The bill was approved by a vote of 64-43 after House members narrowly approved an amendment that would exempt homeowners who purchase the products for their gardens. The measure would continue to exempt farmers from paying the tax.
The legislation would earmark $700,000 of the money for research on turfgrass at the state's agricultural universities.
The bill was supposed to generate an additional $5 million in revenue, but it's unclear whether that's changed with the home garden amendment introduced by Rep. Rex Baker, R-Stokes.
Rep. Pryor Gibson, D-Montgomery and a bill sponsor, said the amendment would be difficult to enforce because it would require cashiers to ask every person who buys seed or fertilizer how it would be used before determining whether the person should be taxed.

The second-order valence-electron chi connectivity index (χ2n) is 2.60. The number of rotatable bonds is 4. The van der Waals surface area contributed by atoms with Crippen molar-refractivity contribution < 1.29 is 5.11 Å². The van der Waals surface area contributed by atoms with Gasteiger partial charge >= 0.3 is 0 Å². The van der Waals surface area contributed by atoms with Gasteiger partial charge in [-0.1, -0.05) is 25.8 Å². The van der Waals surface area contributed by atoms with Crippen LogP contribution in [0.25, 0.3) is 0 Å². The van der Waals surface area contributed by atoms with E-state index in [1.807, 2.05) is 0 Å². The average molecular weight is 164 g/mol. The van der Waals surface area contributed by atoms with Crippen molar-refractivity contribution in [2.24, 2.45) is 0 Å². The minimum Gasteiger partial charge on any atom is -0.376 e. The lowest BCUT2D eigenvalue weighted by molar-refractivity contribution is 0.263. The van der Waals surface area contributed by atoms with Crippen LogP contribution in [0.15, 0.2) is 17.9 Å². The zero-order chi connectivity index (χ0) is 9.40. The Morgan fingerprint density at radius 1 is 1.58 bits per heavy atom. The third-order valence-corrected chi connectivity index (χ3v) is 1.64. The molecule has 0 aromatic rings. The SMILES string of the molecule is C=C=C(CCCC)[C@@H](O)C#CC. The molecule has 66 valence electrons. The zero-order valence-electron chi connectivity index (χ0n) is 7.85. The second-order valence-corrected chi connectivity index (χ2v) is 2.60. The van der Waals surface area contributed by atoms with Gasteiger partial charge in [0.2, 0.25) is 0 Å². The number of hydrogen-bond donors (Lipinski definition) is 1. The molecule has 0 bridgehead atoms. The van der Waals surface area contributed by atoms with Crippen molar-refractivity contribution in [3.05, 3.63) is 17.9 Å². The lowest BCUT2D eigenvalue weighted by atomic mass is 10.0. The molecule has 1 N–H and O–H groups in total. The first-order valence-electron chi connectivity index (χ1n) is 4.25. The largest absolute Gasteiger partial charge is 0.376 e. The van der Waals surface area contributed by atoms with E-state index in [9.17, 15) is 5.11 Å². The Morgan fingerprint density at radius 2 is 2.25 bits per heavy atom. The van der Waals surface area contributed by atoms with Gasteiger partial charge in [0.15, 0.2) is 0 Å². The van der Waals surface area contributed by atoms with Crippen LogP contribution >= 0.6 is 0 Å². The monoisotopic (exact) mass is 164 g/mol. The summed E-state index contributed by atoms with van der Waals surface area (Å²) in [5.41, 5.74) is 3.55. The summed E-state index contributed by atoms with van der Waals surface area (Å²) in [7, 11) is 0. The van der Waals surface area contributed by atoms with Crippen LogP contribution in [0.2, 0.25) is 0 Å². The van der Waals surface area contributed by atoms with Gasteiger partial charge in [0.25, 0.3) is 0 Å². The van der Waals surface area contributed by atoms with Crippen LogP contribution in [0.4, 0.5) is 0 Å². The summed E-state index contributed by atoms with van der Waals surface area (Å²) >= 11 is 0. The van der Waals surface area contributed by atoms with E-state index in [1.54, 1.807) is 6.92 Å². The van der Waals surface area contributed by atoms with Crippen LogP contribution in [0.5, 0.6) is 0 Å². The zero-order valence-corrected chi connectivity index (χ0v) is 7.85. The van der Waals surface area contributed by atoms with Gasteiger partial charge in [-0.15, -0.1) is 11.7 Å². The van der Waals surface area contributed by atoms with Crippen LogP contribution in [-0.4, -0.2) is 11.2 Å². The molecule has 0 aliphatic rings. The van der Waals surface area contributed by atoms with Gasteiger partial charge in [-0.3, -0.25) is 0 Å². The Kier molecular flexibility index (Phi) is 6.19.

But Baker said businesses already have to differentiate between farmers and nonfarmers under the current law. The amendment passed 56-52.
A similar provision to tax seed and fertilizer purchases was placed in the Senate budget proposal this spring but it was removed from the final spending package. The House bill now will head to the Senate.
Fertilizer and seed purchases had not been taxed in North Carolina because traditionally farmers had bought the overwhelming majority of the goods. With the explosion of golf courses, lawn care businesses and home improvement over the last few decades, the pattern of purchases changed, leading officials to consider assessing a sales tax.
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